English shearer to aim for a record in memory of his Grace

Doug Laing, Shearing Sports New Zealand, September 16, 2019

English shearer Stu Connor. Image – Shearing Sports New Zealand.

Grace Connor

ENGLISH shearer Stu Connor is mounting possibly the bravest of world record challenges as he hunts down a record of 867 lambs in nine hours next Saturday.

With several New Zealand seasons behind him, the 36 year-old, who will be shearing at Fern Hill Farm, Compton Martin, Somerset on September 21, has already shown his capabilities.

He has a work day personal best achievement of 909 lambs in nine hours in a wool shed near Nightcaps in Southland, New Zealand.

But that was 10 years ago, a decade in a career that is now focused on breaking the shearing record for daughter Grace, who died at the age of three on April 23, 2018. This was just one month after the perfectly healthy youngster fell suddenly ill with the first of a series of strokes, and just three days after Connor and wife Kira learned their first child would not survive the just-diagnosed Mitochondrial Disease.

The bid for the strongwool lambs record, which had been held exclusively by New Zealand shearers until Irish gun Ivan Scott set a new mark in England three years ago, will thus double as a Team Grace fundraiser for the Lily Foundation fight against the disease, including research to find a cure.

Team Grace fundraisers have already contributed over £55,000 (about $NZ100,000) via the JustGiving page

Despite the obvious shearing talent, Connor had shorn only a small number of competitions before the arrival of Grace in February 2015.

But initially inclined to “jack it all in,” including his shearing around home territory Banbury in Oxfordshire, to concentrate on fatherhood and family, he found the girl herself became the inspiration for setting new goals with the handpiece.

With just two seasons on the circuit he was named late last year as UK Shearing Personality of the Year, and, with the title of England Circuit Champion in his kit, on the path to being one of two England machine shearing representatives at the Golden Shears World Championships held in France in July this year.

In a profile in UK shearing competitions directory Newsclip he said: “In June 2017 as a family and with other shearers and woolhandlers, we attended the Royal Three Counties Show for a day of competing.”

“I wasn’t placed in the competition but Grace absolutely loved seeing me on the stand, and I felt I could do so much better,” he wrote.

The family started going to more and more shows, and Connor said: “Grace loved every minute of watching me shearing and in particular sitting on my shoulders at the Corwen Shears to watch the New Zealand-Wales test match.”

He started fitness training with Matt Luxton, the England specialist behind the success in the first World shearing record in the Northern Hemisphere, farmer and New Zealand shearer Matt Smith’s ewes record at Trefranck Farm, Cornwall, on July 26, 2016.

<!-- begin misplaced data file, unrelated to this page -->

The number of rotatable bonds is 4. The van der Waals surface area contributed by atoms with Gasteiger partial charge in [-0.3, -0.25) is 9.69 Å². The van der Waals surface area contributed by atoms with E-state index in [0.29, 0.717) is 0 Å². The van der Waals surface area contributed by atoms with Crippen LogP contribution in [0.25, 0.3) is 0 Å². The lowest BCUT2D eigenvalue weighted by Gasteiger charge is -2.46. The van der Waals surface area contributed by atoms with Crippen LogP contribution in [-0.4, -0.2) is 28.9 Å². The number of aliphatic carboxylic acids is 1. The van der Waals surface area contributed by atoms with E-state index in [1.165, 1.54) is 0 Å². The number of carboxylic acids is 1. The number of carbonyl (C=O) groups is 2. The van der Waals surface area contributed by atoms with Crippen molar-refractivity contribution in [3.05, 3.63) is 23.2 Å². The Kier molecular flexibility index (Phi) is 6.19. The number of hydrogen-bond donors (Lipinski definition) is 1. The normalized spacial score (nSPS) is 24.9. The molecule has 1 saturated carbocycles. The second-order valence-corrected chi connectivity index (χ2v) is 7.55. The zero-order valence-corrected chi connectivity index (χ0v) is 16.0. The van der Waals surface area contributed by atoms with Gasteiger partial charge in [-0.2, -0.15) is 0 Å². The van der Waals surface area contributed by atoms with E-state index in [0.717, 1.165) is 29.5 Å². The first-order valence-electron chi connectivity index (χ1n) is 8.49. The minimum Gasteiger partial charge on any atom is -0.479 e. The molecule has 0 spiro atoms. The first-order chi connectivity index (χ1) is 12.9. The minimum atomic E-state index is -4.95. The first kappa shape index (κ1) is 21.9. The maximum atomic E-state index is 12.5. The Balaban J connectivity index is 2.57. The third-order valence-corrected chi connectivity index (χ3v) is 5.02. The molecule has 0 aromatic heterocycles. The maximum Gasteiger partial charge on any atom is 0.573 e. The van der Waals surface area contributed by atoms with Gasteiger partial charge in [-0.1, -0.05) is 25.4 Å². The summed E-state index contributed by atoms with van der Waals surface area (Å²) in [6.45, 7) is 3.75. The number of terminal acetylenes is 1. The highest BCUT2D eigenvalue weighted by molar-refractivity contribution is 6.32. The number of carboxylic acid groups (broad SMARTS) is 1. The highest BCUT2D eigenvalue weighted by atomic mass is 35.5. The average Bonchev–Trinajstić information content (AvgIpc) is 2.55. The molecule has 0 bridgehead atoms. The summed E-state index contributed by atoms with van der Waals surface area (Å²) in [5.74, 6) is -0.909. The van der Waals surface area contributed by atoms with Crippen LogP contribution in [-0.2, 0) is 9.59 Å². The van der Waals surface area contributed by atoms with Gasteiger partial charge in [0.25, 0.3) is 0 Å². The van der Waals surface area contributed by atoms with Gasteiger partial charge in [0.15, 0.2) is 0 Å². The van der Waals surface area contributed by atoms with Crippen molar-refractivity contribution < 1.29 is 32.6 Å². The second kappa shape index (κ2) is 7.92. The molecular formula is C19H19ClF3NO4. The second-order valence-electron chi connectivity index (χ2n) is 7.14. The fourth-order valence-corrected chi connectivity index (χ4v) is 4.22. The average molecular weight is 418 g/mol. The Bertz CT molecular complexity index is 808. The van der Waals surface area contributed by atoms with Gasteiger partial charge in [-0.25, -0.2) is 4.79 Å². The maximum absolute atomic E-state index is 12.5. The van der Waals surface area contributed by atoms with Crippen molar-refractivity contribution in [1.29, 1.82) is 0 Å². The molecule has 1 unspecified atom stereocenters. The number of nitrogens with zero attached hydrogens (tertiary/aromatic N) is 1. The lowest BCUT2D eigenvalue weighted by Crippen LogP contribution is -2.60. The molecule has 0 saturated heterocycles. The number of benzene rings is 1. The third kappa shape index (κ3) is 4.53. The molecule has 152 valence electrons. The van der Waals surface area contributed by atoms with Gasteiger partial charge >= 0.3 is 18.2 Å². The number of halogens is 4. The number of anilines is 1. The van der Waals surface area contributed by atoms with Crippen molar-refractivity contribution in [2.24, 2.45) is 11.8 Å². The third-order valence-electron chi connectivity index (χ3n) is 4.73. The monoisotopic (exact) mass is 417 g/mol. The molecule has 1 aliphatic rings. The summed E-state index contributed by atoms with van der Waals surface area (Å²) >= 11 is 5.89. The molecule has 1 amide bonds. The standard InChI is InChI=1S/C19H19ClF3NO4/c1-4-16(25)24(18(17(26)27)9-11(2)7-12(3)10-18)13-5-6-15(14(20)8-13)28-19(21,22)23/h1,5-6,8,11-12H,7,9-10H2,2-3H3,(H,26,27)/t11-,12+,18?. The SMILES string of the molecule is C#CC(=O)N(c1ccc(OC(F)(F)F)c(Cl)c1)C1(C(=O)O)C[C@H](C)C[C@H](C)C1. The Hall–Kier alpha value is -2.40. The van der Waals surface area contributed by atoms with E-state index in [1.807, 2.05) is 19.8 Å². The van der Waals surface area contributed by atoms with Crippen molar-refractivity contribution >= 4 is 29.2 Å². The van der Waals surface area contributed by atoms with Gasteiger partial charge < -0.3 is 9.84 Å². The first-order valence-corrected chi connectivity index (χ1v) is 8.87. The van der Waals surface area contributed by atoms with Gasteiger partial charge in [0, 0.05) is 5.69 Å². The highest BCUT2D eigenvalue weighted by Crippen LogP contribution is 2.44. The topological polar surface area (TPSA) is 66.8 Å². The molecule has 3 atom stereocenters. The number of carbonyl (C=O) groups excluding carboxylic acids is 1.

It was soon after returning from a few weeks in New Zealand early last year that Grace took ill, but Connor stuck to the dream, including winning his place in the England team, a return to New Zealand earlier this year (including 5th place in the Taihape A&P Show Open final), and the World championships in Le Dorat.

It was just five days after Smith’s ewes record three years ago that Ivan Scott added the nine-hour lambs record to the eight-hour record he had set during one of his many seasons in New Zealand.

But the 2016 record was a close call, Scott adding just one to the previous mark of New Zealand gun Dion King who, as a reigning New Zealand Golden Shears Open champion, shore a nine-hour day of 866 lambs in a King Country wool shed in January 2007.

To break the record, Connor requires a pace quicker than 37.37 seconds a lamb and 96.33 lambs an hour throughout the day — caught, shorn and dispatched off the shearing board.

The record attempt will run for 12 hours from 5am to 5pm, with hour-long breaks for breakfast and lunch and half-hour breaks for morning and afternoon tea.

Scott was credited with run tallies of 193 for the first two hours to breakfast, and succeeding 1hr 45min run tallies of 170, 169, 169 and 166, but could have had more, having actually shorn 196 in the first run only to have three rejected by judges appointed by the New Zealand-based World Sheep Shearing Records Society.

An international panel of Australian officials Mike Henderson and Mark Baldwin and Welshmen Martyn David and Arwyn Jones will judge Saturday’s event, which will be preceded on Friday by a sample shear of 20 lambs which must average at least 0.9kg of wool per lamb for the record bid to be allowed to go ahead.

Originally planned as a British record attempt, the recent decision to tackle the World mark immediately upped the ante, including a $US2500 fee to the World Shearing Records Society and the need for more sponsors to meet other costs.

They include the British National Farmers Union, the Royal Three Counties Show, shearing gear giant Heiniger, New Zealand shearing contractor Shane Ratima, for whom Connor has worked in the Central North Island. Others are Peter Haines Engineers, Laurence Pierce Wool, Sweetpea Luxury Toilets, Rappa, Bob Towfield, Precision Hydration, Hook Norton Vets, Can-am, Mole Valley Vets, Rugby Farmers Market, G Dormond and Son, W Nicholls Ag Services, and Stuart Nicholls Waste Disposal.


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